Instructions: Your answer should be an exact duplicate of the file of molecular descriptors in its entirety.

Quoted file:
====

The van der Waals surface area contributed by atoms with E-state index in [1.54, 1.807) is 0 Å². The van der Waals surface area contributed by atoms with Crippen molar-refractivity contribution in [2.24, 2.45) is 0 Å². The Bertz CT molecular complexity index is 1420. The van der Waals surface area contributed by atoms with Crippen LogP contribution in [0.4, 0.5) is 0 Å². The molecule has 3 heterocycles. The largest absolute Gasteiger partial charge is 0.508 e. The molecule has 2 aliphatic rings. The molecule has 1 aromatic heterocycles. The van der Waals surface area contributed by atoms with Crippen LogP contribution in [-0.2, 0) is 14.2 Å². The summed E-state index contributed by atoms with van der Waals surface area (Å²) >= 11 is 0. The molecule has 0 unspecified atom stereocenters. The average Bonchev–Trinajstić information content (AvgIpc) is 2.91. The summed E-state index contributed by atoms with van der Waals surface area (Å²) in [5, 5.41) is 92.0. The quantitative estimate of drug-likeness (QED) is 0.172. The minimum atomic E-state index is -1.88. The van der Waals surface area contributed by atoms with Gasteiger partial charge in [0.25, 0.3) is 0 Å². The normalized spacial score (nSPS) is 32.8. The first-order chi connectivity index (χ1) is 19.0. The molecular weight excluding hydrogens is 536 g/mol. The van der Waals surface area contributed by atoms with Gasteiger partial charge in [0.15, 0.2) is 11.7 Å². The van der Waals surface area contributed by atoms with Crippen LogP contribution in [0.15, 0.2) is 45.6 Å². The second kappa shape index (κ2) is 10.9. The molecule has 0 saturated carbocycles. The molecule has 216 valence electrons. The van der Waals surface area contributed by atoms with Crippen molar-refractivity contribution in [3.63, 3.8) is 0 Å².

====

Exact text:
The van der Waals surface area contributed by atoms with E-state index in [1.54, 1.807) is 0 Å². The van der Waals surface area contributed by atoms with Crippen molar-refractivity contribution in [2.24, 2.45) is 0 Å². The Bertz CT molecular complexity index is 1420. The van der Waals surface area contributed by atoms with Crippen LogP contribution in [0.4, 0.5) is 0 Å². The molecule has 3 heterocycles. The largest absolute Gasteiger partial charge is 0.508 e. The molecule has 2 aliphatic rings. The molecule has 1 aromatic heterocycles. The van der Waals surface area contributed by atoms with Crippen LogP contribution in [-0.2, 0) is 14.2 Å². The summed E-state index contributed by atoms with van der Waals surface area (Å²) >= 11 is 0. The molecule has 0 unspecified atom stereocenters. The average Bonchev–Trinajstić information content (AvgIpc) is 2.91. The summed E-state index contributed by atoms with van der Waals surface area (Å²) in [5, 5.41) is 92.0. The quantitative estimate of drug-likeness (QED) is 0.172. The minimum atomic E-state index is -1.88. The van der Waals surface area contributed by atoms with Gasteiger partial charge in [0.25, 0.3) is 0 Å². The normalized spacial score (nSPS) is 32.8. The first-order chi connectivity index (χ1) is 19.0. The molecular weight excluding hydrogens is 536 g/mol. The van der Waals surface area contributed by atoms with Gasteiger partial charge in [0.15, 0.2) is 11.7 Å². The van der Waals surface area contributed by atoms with Crippen LogP contribution in [0.15, 0.2) is 45.6 Å². The second kappa shape index (κ2) is 10.9. The molecule has 0 saturated carbocycles. The molecule has 216 valence electrons. The van der Waals surface area contributed by atoms with Crippen molar-refractivity contribution in [3.63, 3.8) is 0 Å².